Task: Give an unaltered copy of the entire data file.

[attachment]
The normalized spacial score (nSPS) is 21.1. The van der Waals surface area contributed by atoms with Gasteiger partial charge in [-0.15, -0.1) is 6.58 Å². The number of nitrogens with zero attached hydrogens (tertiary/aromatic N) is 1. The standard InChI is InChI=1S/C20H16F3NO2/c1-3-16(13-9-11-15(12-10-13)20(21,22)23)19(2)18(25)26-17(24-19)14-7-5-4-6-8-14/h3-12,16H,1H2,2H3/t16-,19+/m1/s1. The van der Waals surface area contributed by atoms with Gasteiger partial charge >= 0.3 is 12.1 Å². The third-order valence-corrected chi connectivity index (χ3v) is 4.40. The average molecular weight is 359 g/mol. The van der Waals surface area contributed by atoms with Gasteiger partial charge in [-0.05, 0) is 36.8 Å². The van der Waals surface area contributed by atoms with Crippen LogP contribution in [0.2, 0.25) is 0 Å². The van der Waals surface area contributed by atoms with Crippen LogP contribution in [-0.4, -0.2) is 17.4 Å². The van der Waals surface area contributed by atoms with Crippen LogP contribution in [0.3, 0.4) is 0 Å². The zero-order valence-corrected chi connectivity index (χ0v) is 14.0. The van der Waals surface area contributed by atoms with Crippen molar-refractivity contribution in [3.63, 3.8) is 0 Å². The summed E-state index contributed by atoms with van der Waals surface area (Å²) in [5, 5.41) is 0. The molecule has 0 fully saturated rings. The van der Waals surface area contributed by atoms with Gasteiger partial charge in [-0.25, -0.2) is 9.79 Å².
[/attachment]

The normalized spacial score (nSPS) is 21.1. The van der Waals surface area contributed by atoms with Gasteiger partial charge in [-0.15, -0.1) is 6.58 Å². The number of nitrogens with zero attached hydrogens (tertiary/aromatic N) is 1. The standard InChI is InChI=1S/C20H16F3NO2/c1-3-16(13-9-11-15(12-10-13)20(21,22)23)19(2)18(25)26-17(24-19)14-7-5-4-6-8-14/h3-12,16H,1H2,2H3/t16-,19+/m1/s1. The van der Waals surface area contributed by atoms with Gasteiger partial charge >= 0.3 is 12.1 Å². The third-order valence-corrected chi connectivity index (χ3v) is 4.40. The average molecular weight is 359 g/mol. The van der Waals surface area contributed by atoms with Gasteiger partial charge in [-0.05, 0) is 36.8 Å². The van der Waals surface area contributed by atoms with Crippen LogP contribution in [0.2, 0.25) is 0 Å². The van der Waals surface area contributed by atoms with Crippen LogP contribution in [-0.4, -0.2) is 17.4 Å². The van der Waals surface area contributed by atoms with Crippen LogP contribution in [0.3, 0.4) is 0 Å². The zero-order valence-corrected chi connectivity index (χ0v) is 14.0. The van der Waals surface area contributed by atoms with Crippen molar-refractivity contribution in [3.63, 3.8) is 0 Å². The summed E-state index contributed by atoms with van der Waals surface area (Å²) in [5, 5.41) is 0. The molecule has 0 fully saturated rings. The van der Waals surface area contributed by atoms with Gasteiger partial charge in [-0.25, -0.2) is 9.79 Å².